One of the pleasures of this novel is Sweatman’s vivid evocation of the fear and paranoia that pervaded the Cold War from 1946 to the early 1960s. Suzanne, the privileged belle from Forest Hill, reads John Hersey’s major article in The New Yorker about the effects of the atomic bomb dropped on Hiroshima that deeply shocks her. When Emmet is stationed in Tokyo, he is able to observe first-hand the fighting and devastation of the Korean War, a tableau that contradicts the official version. We are reminded of the deeply held belief among both Americans and Canadians that expressions of dissent are equated with disloyalty, the turbulence in South East Asia that is edging toward the Vietnam War, the beginnings of the Communist revolution in Cuba and the visceral fear of nuclear annihilation during the hyper-tense Cuban Missile Crisis. Along the way, we are treated to memorable cameo appearances by the envious and befuddled John Diefenbaker who takes a shine to Mr. Jones, the imperious Douglas McArthur who emphatically does not, and the fearful Herbert Norman who warns his younger colleague to avoid mentioning his name or referring to him in any document. In this fine novel in which surveillance is pervasive, hysteria threatens to override reason, and public and personal lives become inseparable, Mr. Jones may be the excavation of an historical era but it has as much to say about our times as it does the Cold War.
At the outset of Red Joan in 2005, Joan Stanley is an elderly woman visited by the British Security Service, that inform her she will be outed as a Soviet mole in the House of Commons in a few days’ time. As she is interrogated, the questions prompt her to relive her life and her loves and the complex reasons for her actions. Through flashbacks Joan returns to her time at Cambridge in the late 1930s where, as a physics student, she attended meetings in support of the Soviet Union. There she met the idealistic and charismatic Leo Galich and his glamorous cousin Sonya, both communist sympathizers. As the MI5 interrogators press for a confession, Joan reminisces about falling in love with Leo, working at the Metals Research Facility, where because of her scientific degrees, she is hired as a personal assistant at the laboratory in charge of the U.K. portion of the nuclear project. Leo asks her to smuggle secrets out for the Soviet government. He argues for parity on the grounds of deterrence. If Soviet Russia also has nuclear capability, the Allies would never use their own. But Joan refuses to oblige him and remains loyal to her country; she is convinced that the threat of mass destruction is enough to end the war.
Hiroshima changes everything for her. After the horror visited on that city, she believes that the Soviets will be attacked next. In her mind, passing on technical details about the bomb—“sharing, rather than stealing,” she tells herself—will make the balance of power “fair.” Despite having signed the Secrecy Act documents, she rationalizes that her treason will serve a higher purpose by contributing to the greater good. Her delusions are shaken after she makes the fateful decision to become a Soviet spy. Only then does the guileless Joan grasp the true nature of her new masters – but it is too late to reverse course. If the historical Norwood remained a dyed in the wool communist throughout her life, Rooney’s Joan harbours reservations about the “Great Experiment” as she realizes that the Soviets dispensed with their most loyal adherents when they became no longer useful to them, and that personal friendships will be sacrificed if they impede the cause.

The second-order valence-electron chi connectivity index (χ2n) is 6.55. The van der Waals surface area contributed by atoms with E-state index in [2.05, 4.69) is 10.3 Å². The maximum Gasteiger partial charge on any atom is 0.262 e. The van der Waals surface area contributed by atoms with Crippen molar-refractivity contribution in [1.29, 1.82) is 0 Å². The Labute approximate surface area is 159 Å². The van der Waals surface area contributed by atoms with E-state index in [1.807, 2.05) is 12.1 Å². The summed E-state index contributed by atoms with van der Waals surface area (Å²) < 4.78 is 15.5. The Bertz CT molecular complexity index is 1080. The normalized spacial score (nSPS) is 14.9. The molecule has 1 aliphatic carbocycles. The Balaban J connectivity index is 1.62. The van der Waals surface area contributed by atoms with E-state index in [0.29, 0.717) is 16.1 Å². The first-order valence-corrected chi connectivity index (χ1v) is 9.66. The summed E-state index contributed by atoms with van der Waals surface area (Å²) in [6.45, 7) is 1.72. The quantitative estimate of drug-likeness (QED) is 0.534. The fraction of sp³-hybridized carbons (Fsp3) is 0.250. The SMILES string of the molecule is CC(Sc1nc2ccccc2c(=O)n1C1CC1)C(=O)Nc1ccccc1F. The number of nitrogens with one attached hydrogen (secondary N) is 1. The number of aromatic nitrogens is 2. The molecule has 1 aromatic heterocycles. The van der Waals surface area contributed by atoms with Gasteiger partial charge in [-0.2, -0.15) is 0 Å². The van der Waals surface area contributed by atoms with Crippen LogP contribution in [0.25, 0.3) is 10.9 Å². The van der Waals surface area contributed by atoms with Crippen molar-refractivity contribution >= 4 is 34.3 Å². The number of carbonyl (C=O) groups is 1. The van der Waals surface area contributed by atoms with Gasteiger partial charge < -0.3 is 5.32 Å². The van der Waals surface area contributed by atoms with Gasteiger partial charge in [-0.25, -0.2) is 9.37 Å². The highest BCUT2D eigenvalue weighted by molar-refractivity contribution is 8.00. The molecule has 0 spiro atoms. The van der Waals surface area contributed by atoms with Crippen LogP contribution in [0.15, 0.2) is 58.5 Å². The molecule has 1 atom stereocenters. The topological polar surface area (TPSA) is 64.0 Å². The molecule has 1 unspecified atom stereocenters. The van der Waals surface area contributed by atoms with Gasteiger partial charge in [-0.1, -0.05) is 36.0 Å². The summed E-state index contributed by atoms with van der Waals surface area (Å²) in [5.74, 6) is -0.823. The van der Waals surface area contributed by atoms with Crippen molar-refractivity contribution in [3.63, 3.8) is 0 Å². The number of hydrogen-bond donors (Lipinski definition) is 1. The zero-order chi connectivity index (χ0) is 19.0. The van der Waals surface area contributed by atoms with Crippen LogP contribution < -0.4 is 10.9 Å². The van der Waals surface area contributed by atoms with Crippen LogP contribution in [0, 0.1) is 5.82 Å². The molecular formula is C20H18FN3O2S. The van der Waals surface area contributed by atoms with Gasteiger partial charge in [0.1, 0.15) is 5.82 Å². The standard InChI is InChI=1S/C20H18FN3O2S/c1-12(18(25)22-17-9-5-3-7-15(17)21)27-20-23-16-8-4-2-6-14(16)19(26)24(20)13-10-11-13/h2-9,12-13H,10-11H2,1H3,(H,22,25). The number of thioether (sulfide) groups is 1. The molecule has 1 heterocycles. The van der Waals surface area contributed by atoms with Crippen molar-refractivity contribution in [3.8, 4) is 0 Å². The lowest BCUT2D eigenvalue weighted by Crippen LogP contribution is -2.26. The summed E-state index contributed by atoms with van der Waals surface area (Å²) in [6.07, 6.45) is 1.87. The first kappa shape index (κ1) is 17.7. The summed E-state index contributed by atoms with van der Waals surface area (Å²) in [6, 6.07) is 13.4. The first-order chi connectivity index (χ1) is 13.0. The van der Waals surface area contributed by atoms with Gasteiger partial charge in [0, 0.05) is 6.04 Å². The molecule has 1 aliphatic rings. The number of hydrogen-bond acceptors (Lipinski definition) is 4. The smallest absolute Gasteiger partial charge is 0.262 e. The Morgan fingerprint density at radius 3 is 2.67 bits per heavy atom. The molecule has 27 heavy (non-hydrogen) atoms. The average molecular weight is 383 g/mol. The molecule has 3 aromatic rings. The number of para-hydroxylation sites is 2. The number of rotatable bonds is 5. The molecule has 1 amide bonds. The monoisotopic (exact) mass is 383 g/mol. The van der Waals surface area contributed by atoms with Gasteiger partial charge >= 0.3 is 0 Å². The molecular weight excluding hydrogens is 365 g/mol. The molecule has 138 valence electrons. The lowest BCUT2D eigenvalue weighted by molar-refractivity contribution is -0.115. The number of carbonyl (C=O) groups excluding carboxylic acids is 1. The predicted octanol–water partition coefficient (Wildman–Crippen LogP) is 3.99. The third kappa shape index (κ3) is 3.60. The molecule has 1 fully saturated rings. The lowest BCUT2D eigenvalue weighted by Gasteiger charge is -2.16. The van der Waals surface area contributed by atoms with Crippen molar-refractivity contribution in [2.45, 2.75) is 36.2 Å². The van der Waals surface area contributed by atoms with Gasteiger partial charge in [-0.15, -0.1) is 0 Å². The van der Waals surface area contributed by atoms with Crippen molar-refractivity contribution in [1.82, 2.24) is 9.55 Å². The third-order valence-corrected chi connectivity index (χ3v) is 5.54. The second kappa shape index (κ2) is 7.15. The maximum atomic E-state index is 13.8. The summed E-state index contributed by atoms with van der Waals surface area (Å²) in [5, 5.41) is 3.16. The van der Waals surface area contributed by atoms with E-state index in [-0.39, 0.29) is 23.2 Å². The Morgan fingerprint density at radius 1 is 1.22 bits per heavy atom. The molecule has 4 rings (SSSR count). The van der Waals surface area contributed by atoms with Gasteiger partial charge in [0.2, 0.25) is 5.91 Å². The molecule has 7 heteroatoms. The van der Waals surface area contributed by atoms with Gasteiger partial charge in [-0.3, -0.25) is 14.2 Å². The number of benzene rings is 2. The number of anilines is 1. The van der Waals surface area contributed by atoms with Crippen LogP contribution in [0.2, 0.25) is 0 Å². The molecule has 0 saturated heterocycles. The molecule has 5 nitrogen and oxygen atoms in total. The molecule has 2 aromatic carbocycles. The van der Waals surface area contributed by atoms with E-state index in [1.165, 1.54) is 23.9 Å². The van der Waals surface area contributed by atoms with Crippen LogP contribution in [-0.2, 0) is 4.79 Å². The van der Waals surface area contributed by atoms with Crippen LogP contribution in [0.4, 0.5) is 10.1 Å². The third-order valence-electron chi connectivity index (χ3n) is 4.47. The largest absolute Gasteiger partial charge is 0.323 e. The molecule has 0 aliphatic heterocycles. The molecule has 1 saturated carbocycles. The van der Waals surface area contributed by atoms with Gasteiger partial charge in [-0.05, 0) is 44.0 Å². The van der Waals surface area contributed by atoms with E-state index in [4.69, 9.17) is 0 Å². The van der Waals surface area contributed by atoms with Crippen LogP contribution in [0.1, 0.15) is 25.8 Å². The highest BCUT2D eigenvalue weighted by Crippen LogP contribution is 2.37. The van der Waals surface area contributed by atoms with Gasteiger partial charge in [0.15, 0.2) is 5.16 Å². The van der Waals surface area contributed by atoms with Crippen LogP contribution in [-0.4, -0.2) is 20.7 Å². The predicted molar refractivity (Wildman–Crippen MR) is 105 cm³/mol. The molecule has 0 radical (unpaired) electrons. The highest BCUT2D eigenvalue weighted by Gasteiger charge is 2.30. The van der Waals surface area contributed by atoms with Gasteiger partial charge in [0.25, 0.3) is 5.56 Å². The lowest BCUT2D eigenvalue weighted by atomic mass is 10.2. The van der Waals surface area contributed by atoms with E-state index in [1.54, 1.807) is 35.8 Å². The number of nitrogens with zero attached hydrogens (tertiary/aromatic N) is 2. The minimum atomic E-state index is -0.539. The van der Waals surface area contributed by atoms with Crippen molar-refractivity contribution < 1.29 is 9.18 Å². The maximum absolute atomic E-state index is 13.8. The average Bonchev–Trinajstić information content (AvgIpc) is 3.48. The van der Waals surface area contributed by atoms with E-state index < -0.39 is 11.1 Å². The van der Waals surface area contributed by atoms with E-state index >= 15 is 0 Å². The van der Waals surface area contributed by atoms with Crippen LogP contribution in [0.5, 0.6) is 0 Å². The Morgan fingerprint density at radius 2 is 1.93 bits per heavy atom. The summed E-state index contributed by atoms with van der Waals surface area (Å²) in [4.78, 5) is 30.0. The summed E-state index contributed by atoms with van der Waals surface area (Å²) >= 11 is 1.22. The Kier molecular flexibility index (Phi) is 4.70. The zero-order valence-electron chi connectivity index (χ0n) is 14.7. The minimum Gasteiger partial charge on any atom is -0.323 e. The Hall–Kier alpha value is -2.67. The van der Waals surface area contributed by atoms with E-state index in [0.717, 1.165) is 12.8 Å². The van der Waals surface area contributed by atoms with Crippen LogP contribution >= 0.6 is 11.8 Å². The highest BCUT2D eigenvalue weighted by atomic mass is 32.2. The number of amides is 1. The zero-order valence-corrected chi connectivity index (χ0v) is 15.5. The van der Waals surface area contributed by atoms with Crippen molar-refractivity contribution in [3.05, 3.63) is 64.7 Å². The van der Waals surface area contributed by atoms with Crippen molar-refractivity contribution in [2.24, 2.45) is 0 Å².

Despite Joan’s betrayal, Rooney’s portrayal of her is sympathetic and this quality is one of the strengths of this riveting novel. In the present scenes, Joan is joined by her middle-aged QC son, Nick, who initially perceives the interrogation as a huge travesty of justice until the truth of the government’s case finally sinks in. Shocked, angered and with years of hindsight, he cannot understand why his mother would be so naïve to turn over secrets to the tyrannical Stalin. Did she not recognize that she was being manipulated and exploited by her so-called friends? It is through their heated and emotionally exhausting conversations that the reader comes to understand Joan’s complicated and conflicting motives—that the times were different then, that what happened at Hiroshima was searing moment for her politically-engaged generation—that she was spurred by idealism and the (forlorn) hope that Leo would reciprocate her love when the cause was his only love. Ultimately, she finds reciprocated love with her boss Max even though her political betrayal nearly costs him his reputation and freedom. Strange as it may seem, Rooney sometimes makes us feel more empathy toward Joan—even though we cannot condone her treachery—than toward Nick and the MI5 security agents; his arguments may be more compelling and the evidence for their case is insurmountable. And yet context is important and cannot be ignored. The times were different then. We should feel revulsion toward Joan but we cannot; our emotional responses are complicated. Like Mr. Jones, Red Joan is not an action-packed thriller, but a character study, a psychological and moral tale with conundrums that encourages the reader to ponder the difficult choices that they are sometimes forced to make under trying circumstances.